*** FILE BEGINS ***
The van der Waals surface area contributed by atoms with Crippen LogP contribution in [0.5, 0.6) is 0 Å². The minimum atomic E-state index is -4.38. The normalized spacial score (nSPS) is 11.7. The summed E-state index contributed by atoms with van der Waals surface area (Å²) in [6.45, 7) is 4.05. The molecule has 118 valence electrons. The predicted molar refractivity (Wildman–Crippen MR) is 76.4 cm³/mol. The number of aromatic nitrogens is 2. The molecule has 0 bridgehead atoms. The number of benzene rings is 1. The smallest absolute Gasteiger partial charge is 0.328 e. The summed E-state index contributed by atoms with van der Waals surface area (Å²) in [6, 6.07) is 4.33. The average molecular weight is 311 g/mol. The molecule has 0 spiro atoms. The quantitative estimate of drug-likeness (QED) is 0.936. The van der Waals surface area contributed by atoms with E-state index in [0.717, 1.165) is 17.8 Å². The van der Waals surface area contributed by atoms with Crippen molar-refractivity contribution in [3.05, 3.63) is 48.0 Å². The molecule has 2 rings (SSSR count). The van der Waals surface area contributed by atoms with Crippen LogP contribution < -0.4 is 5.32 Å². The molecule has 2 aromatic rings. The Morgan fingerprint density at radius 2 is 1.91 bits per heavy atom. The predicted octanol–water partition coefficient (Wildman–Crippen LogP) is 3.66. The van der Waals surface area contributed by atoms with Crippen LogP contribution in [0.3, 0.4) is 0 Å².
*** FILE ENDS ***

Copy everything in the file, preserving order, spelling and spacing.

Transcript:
The van der Waals surface area contributed by atoms with Crippen LogP contribution in [0.5, 0.6) is 0 Å². The minimum atomic E-state index is -4.38. The normalized spacial score (nSPS) is 11.7. The summed E-state index contributed by atoms with van der Waals surface area (Å²) in [6.45, 7) is 4.05. The molecule has 118 valence electrons. The predicted molar refractivity (Wildman–Crippen MR) is 76.4 cm³/mol. The number of aromatic nitrogens is 2. The molecule has 0 bridgehead atoms. The number of benzene rings is 1. The smallest absolute Gasteiger partial charge is 0.328 e. The summed E-state index contributed by atoms with van der Waals surface area (Å²) in [6, 6.07) is 4.33. The average molecular weight is 311 g/mol. The molecule has 0 spiro atoms. The quantitative estimate of drug-likeness (QED) is 0.936. The van der Waals surface area contributed by atoms with E-state index in [0.717, 1.165) is 17.8 Å². The van der Waals surface area contributed by atoms with Crippen molar-refractivity contribution in [3.05, 3.63) is 48.0 Å². The molecule has 2 rings (SSSR count). The van der Waals surface area contributed by atoms with Crippen LogP contribution < -0.4 is 5.32 Å². The molecule has 2 aromatic rings. The Morgan fingerprint density at radius 2 is 1.91 bits per heavy atom. The predicted octanol–water partition coefficient (Wildman–Crippen LogP) is 3.66. The van der Waals surface area contributed by atoms with Crippen LogP contribution in [0.3, 0.4) is 0 Å².